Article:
Friends & Colleagues

Ask a sampling of baby boomers whether they’ve ever had a female dentist and chances are many will say “No.”

Fifteen years ago, only 16 percent of dentists in the United States were women, according to the American Dental Association. Since then, their numbers have climbed at a steady rate, yet by 2015, women still made up only 28.9 percent of dentists in the country.

Dr. Chi Vu and Dr. Martha Breyette of Lake View Dentistry in Plattsburgh, both saw that lopsided gender balance at their dental schools, where only about a third of the students were women. Vu earned her dental surgery degree from the Medical College at the University of Virginia in Richmond in 1994. She recalled having only one female instructor.

Breyette earned her degree in 1997 at the University of Pennsylvania in Philadelphia, where she recalled a clinical professor who always assessed female students last. “He was always very fair in grading us, but in the clinic, my girlfriends and I would watch him go to all of the male students first before coming to evaluate our work. We just seemed to be put on a back burner.”

Both have been mistaken for hygienists. During her graduate residency, Vu recalls most people asking, “Are you here to clean my teeth? Am I going to see the doctor later?” Breyette heard, “Oh! You’re the doctor?” Sometimes that ‘Oh!’ was a little light bulb moment for patients.”

Vu began practicing in 1995, right out of dental school. She moved to Plattsburgh from
Virginia, where her parents and extended family still live, seeking a community that was close to her Canadian husband’s family in Montreal. She joined another dentist’s
practice, and in 2007, bought it.

For Breyette, the North Country is home. She was born and raised here, with
family in Saranac and Dannemora. Although she graduated from dental school
in 1997, she left dentistry for a time and got to know Dr. Vu initially as a patient
when both she and her daughter came to Vu for dental care. Their conversations
about Breyette’s experience in dentistry played a part in Breyette’s return to the
field. Four years ago, she joined Dr. Vu at Lake View.

While their practice may still be a statistical anomaly, breaking gender barriers doesn’t seem to phase Drs. Vu and Breyette—they’re both more interested in the day-to-day challenges and rewards of patient care. They see patients ranging in age from 3 to 85, a lot of them families—sometimes whole families at the same time. “Dr. Vu will see one spouse; I’ll see the other and the hygienists will be working on the kids,” said Breyette. “It’s a family practice.”

“The most positive feedback I’ve received is that I treat children as if they were my own,” said Breyette. “We see a lot of children. We use different terminology, we use distraction techniques, we tell stories. I even sing (not that I’m on key) because it helps the process. I’ve had a lot of parents say, ‘It’s nice to see someone so gentle and caring.’”

Biggest Influences: For Dr. Vu, it was her uncle and a childhood dentist. For Dr. Breyette, it was an undergraduate job shadowing experience—and Dr. Vu.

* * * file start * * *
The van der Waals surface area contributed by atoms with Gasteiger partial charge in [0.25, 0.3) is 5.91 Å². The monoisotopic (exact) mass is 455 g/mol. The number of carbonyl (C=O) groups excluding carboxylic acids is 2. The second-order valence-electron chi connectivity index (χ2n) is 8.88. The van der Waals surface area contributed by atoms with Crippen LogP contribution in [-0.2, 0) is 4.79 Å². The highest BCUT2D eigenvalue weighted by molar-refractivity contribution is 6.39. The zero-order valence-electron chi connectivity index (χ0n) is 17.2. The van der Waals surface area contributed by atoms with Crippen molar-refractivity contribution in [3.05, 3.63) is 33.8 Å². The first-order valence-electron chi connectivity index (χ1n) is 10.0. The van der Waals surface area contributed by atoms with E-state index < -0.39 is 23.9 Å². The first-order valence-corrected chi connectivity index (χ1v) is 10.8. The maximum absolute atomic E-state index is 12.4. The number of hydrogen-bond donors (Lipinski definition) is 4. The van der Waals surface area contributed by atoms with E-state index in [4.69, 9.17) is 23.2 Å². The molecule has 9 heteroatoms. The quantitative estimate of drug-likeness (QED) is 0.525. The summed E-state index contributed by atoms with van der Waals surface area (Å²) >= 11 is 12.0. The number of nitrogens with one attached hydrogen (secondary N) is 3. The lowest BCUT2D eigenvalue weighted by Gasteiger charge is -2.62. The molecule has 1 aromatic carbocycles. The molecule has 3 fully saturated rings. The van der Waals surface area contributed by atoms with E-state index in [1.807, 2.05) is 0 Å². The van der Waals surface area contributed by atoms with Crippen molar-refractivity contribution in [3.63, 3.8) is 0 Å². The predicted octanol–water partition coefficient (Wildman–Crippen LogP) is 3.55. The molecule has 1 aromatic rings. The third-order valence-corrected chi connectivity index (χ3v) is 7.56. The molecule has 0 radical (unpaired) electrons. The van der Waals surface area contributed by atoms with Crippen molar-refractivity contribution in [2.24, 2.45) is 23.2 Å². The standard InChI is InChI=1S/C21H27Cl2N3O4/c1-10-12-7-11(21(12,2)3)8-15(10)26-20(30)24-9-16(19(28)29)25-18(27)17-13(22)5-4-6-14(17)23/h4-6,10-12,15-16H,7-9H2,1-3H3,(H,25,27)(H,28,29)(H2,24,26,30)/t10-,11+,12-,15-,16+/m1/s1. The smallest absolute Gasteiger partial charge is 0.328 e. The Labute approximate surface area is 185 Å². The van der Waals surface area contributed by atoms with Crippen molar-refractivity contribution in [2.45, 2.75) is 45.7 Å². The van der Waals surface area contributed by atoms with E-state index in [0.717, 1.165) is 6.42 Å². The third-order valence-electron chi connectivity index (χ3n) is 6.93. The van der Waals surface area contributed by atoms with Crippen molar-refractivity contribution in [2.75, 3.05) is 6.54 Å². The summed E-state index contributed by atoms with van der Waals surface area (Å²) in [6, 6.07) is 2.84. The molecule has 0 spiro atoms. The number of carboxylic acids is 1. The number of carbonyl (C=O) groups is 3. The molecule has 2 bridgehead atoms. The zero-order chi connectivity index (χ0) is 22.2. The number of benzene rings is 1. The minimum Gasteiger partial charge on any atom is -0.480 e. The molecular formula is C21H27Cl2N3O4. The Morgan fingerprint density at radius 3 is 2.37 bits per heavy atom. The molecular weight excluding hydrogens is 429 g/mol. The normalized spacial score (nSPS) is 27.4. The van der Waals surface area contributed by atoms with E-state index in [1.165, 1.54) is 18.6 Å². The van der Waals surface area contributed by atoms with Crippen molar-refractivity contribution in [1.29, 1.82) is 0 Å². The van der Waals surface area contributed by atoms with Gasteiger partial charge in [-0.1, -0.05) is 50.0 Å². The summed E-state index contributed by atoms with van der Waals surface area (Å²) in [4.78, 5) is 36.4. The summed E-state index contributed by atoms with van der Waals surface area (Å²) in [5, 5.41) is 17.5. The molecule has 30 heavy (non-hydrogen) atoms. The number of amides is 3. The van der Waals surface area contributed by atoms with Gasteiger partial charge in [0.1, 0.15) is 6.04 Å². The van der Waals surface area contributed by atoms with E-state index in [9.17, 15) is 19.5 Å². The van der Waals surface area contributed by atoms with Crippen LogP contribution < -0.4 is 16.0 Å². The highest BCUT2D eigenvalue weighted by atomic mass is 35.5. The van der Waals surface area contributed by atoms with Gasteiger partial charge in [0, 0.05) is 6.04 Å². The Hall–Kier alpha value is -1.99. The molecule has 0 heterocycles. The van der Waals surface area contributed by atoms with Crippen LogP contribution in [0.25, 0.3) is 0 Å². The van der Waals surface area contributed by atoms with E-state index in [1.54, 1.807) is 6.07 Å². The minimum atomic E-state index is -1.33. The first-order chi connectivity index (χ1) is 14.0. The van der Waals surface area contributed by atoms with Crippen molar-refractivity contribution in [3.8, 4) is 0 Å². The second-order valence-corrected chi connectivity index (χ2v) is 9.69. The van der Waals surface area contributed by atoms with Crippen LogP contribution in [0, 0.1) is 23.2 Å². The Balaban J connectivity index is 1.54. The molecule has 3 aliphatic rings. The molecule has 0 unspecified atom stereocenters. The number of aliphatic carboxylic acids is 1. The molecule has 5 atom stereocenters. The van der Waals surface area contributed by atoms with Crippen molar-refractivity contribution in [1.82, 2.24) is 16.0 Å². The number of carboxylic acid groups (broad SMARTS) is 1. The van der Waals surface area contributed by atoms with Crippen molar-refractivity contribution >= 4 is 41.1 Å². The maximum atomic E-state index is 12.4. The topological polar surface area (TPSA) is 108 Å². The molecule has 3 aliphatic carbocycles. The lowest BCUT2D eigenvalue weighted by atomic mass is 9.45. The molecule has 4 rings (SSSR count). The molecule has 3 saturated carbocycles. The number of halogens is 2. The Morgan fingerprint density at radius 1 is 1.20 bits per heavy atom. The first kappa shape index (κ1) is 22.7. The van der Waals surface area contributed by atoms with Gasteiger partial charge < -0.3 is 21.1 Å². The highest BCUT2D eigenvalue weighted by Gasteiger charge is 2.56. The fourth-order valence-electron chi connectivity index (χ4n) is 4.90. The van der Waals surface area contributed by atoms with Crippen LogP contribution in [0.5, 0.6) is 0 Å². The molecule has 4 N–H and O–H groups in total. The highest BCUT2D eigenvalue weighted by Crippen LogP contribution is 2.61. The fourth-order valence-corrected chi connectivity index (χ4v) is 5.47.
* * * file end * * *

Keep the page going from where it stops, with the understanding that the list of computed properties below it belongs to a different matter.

At 12, Dr. Vu came to the United States as one of the boat people who fled her country after the Vietnam War. Her uncle was an employee of the U.S. government, and after being evacuated from the country in 1975, he sponsored Vu and her aunt, who escaped by boat and traveled through Thailand to the U.S., leaving Vu’s parents and siblings behind. Vu’s uncle and aunt served as her foster parents during her teen and college years. When she became a U.S. citizen in 1992, she was able to sponsor her parents and siblings and bring them to the States—a process that took nearly nine years.

Dr. Breyette always knew she wanted to do something in the medical field, she just didn’t know what. “When I was at St. Michael’s College, I shadowed both a female doctor and a female dentist, and I applied to both medical and dental school.” She was accepted to both. But it was shadowing the female dentist that swayed her.

Favorite Part of the Job: For Dr. Vu, it’s being able to relieve pain. “When someone comes in with a toothache and they can’t sleep, giving a treatment plan and watching it solve the problem—that’s rewarding. They can eat and sleep again. I like talking to them a few days later and hearing that they’re feeling better.”

For Dr. Breyette, it’s the interaction. “You’re going to see multiple patients each day, and each one is different, so it’s always a challenge. You’re not sure if you’re going to be doing a filling or a crown or a root canal or an extraction, but for each one, you’re trying to make sure the patient is comfortable. It’s just interacting with the people. The people that I work with are my friends, too. And patients are so grateful.”

Outside Interests: Family and balance play a big role in both dentists’ lives. Dr. Vu has two children, a son in college, and a daughter who will graduate from high school this year. “When I have time,” she emphasized, “I love going hiking and walking and reading.” She also enjoys the quiet of a small community, but loves having access to the big city in Montreal.

Dr. Breyette volunteers for her daughter’s figure skating organization. “When I’m not carting my daughter around,” she said she’s found time to take up rock climbing and has joined a running group. Like Dr. Vu, she loves being outside.

Tooth Fairy: Woman or man?

“A woman, of course,” says Dr. Vu. “Yes,” agreed Dr. Breyette. “With beautiful purple wings.”

They would know.